Please use this identifier to cite or link to this item: http://buratest.brunel.ac.uk/handle/2438/7091
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dc.contributor.authorYang, W-
dc.contributor.authorFidrmuc, J-
dc.contributor.authorGhosh, S-
dc.date.accessioned2013-01-07T11:45:08Z-
dc.date.available2013-01-07T11:45:08Z-
dc.date.issued2012-
dc.identifier.citationEconomics and Finance Working Paper, Brunel University, 12-24, Nov 2012en_US
dc.identifier.urihttp://bura.brunel.ac.uk/handle/2438/7091-
dc.description.abstractThe literature on estimating macroeconomic effects of fiscal policy requires suitable instruments to identify exogenous and unanticipated spending shocks. So far, the instrument of choice has been military build-ups. This instrument, however, largely limits the analysis to the US as few other countries have been involved in mainly extraterritorial conflicts. Moreover, the expenditure associated with military build-ups affects primarily the defense sector so that the resulting multiplier does not necessarily approximate the effects of changes to general government spending. We propose an alternative instrument: government relief expenditure in the wake of natural disasters which is more similar in its scope to general government spending. We construct a rich data set of natural disasters and the corresponding government responses at the US state level. We apply this methodology both at the state as well as national levels and show that natural disasters serve as a powerful instrument for identifying government spending shocks. Furthermore, we show that the multiplier pertaining to non-defense government spending is higher than the defense-spending multiplier estimated in the literature using military build-ups.en_US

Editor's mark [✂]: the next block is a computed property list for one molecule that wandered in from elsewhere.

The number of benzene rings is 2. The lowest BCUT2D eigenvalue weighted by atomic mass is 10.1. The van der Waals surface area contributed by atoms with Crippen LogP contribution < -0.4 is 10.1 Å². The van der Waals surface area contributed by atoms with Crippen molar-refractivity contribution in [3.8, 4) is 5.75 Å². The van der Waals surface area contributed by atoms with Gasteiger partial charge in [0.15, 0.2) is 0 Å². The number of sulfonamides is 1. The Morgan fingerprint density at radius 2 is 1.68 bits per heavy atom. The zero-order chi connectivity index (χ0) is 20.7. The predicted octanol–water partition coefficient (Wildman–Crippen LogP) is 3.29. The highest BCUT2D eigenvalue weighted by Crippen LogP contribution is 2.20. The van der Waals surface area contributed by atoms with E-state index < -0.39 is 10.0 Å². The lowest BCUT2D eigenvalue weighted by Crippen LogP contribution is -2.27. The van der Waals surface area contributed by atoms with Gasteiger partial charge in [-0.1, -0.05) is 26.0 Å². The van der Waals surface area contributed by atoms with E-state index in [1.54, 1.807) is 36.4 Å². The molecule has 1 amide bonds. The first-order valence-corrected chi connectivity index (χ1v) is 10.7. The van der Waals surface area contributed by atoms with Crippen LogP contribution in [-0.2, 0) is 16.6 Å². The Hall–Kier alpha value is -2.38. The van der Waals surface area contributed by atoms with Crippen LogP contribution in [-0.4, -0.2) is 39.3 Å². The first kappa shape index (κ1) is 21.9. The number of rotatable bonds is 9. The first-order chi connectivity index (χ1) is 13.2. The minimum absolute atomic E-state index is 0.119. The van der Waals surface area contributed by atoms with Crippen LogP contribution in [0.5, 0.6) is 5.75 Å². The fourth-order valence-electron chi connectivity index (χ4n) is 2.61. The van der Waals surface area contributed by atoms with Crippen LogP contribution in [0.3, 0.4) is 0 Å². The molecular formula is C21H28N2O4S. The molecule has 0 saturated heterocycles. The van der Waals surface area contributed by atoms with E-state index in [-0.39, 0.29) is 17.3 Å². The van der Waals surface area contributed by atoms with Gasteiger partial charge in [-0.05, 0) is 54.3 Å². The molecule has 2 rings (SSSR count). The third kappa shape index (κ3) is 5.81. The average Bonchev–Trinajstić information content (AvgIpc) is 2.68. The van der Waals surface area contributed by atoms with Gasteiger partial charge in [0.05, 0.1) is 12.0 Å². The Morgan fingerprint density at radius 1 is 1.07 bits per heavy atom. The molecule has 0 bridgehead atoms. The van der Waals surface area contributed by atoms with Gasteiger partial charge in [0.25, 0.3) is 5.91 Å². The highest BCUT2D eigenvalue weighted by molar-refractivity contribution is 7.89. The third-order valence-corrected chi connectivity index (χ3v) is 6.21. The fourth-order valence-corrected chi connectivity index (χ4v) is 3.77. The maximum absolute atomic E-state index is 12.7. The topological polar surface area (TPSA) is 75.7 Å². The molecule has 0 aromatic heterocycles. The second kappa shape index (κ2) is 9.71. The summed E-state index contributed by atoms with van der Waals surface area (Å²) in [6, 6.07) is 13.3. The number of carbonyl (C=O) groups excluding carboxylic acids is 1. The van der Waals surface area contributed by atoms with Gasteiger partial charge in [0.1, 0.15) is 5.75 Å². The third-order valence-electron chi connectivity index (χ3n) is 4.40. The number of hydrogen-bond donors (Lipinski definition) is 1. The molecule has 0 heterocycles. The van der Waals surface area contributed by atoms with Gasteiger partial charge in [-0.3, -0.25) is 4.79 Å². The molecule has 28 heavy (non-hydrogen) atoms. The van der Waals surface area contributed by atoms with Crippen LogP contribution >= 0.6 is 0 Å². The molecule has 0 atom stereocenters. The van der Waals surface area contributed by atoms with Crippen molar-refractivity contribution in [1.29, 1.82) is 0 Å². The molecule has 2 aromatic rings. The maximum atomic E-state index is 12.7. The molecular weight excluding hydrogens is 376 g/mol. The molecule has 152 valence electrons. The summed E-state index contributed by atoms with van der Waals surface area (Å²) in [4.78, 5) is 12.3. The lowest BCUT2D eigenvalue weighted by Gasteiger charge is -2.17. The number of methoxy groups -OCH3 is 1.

dc.language.isoenen_US
dc.publisherBrunel Universityen_US
dc.subjectFiscal shocksen_US
dc.subjectNarrative approachen_US
dc.subjectFiscal multiplieren_US
dc.subjectNatural disasteren_US
dc.titleGovernment spending shocks and the multiplier: New evidence from the U.S. based on natural disastersen_US
dc.typeArticleen_US
pubs.organisational-data/Brunel-
pubs.organisational-data/Brunel/Brunel Active Staff-
pubs.organisational-data/Brunel/Brunel Active Staff/School of Social Sciences-
pubs.organisational-data/Brunel/Brunel Active Staff/School of Social Sciences/Economics and Finance-
pubs.organisational-data/Brunel/University Research Centres and Groups-
pubs.organisational-data/Brunel/University Research Centres and Groups/School of Social Sciences - URCs and Groups-
pubs.organisational-data/Brunel/University Research Centres and Groups/School of Social Sciences - URCs and Groups/Centre for Economic Development and Institutions-
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Dept of Economics and Finance Research Papers

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